MissAusten's avatar

My family was always somewhere in the middle. My mom used to refer to it as “upper middle class,” but if that was the case, they were right on the edge. They started out with nothing, and by the time I was in middle school were able to build their dream house out in the country. It was a very nice house, big, on a lot of land. We always had decent cars, usually new or only slightly used, but nothing fancy. When I got older, I had the idea that my parents pretty much lived right at their means, with not a lot extra after supporting our lifestyle. We only rarely went on vacation a few times over the course of my childhood, didn’t buy expensive clothes, never had a housekeeper. My mom alternated between staying home, working at home, and working full-time outside the home. However, my brother and I were used to getting everything we wanted for Christmas and birthdays. Yes, very spoiled.

Now my dad still lives that kind of life, but will probably scale back since he’s retired. My mom and her husband have been having money problems for a while, but it’s hard to know what’s really going on because she lies constantly.

tranquilsea's avatar

My parents started out fairly middle class. As they had child after child things got tighter and tighter. Then my dad decided to open his own business. He was a phenomenal cabinet maker but a terrible businessman. That started a cycle of not having any money for two months then getting some money on the third month. By this time there were six of us and things were bad. Instead of moving into a larger house my dad decided to take the roof off of ours and build a second story. They didn’t get the roof on in time for a rainy period and we had torrential downpours inside the house. All the plaster needed to be torn out. He got the roof on, insulated the outside walls, and framed out the bedrooms and then stopped. The last thing he did on that house was finish my oldest sister’s bedroom…complete with built in cabinetry.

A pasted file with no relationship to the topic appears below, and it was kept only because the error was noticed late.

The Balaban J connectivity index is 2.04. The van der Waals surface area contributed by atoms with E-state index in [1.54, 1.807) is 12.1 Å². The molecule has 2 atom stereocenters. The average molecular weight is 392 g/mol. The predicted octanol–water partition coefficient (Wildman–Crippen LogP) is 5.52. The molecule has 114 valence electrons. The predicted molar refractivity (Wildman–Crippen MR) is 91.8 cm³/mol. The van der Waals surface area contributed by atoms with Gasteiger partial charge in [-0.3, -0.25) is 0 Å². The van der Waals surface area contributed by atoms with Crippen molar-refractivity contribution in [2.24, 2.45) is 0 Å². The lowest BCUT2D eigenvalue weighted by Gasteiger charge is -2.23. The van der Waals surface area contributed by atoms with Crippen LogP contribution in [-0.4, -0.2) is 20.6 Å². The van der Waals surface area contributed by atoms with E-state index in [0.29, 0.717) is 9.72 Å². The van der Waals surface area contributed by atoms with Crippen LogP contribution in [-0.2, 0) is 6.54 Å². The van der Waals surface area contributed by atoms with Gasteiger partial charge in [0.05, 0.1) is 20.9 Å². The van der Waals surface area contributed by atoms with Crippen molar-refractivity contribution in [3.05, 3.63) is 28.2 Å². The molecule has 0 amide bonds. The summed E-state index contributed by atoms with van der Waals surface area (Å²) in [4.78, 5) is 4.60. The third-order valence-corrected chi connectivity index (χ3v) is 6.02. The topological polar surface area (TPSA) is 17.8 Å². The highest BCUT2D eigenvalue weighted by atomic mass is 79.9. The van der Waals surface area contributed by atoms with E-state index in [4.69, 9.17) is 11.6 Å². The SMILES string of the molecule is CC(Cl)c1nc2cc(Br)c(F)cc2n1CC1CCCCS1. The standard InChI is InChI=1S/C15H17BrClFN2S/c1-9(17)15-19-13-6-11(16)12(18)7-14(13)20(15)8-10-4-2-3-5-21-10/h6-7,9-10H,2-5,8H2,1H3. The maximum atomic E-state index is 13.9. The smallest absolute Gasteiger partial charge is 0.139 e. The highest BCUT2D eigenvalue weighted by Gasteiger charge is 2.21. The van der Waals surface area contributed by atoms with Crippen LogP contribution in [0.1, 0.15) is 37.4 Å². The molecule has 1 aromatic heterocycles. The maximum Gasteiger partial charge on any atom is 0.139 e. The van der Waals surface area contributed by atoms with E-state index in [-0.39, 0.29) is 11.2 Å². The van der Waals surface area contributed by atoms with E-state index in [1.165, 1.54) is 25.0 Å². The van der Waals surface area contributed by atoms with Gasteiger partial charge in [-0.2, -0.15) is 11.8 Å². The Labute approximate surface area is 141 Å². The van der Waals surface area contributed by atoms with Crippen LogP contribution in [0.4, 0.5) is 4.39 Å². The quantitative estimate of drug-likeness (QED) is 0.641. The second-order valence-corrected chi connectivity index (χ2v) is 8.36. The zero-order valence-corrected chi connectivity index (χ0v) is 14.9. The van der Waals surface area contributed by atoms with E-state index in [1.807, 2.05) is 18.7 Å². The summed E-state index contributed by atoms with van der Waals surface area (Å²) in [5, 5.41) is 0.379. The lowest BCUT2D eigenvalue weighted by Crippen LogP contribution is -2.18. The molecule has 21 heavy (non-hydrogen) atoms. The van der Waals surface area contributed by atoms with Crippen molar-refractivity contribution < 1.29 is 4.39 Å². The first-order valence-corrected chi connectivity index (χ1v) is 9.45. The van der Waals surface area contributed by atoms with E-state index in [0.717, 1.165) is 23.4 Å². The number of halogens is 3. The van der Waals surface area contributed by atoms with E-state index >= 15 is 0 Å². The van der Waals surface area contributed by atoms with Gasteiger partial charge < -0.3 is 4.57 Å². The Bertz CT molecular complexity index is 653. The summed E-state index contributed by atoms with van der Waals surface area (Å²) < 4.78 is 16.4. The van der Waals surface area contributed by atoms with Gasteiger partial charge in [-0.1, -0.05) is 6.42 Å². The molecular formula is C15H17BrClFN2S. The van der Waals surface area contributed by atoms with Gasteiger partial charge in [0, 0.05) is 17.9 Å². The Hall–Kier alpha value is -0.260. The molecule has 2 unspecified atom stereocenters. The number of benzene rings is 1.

My mom did daycare to cover food costs. We had our lights shut off too many times to count. My mom developed rage problems.

We all got paper routes and periodically pooled our money to help my mom pay for things. When my mom got sick and tired of staring at studs (the wooden kind) she taught us how to prop sheet rock and we sheeted the living room, play room and kitchen. We couldn’t manage the ceiling though.

That childhood left me with some significant scars. But it also taught me the value of pulling together. I learned how to earn money at a young age and became very self sufficient (financially) at a too young age.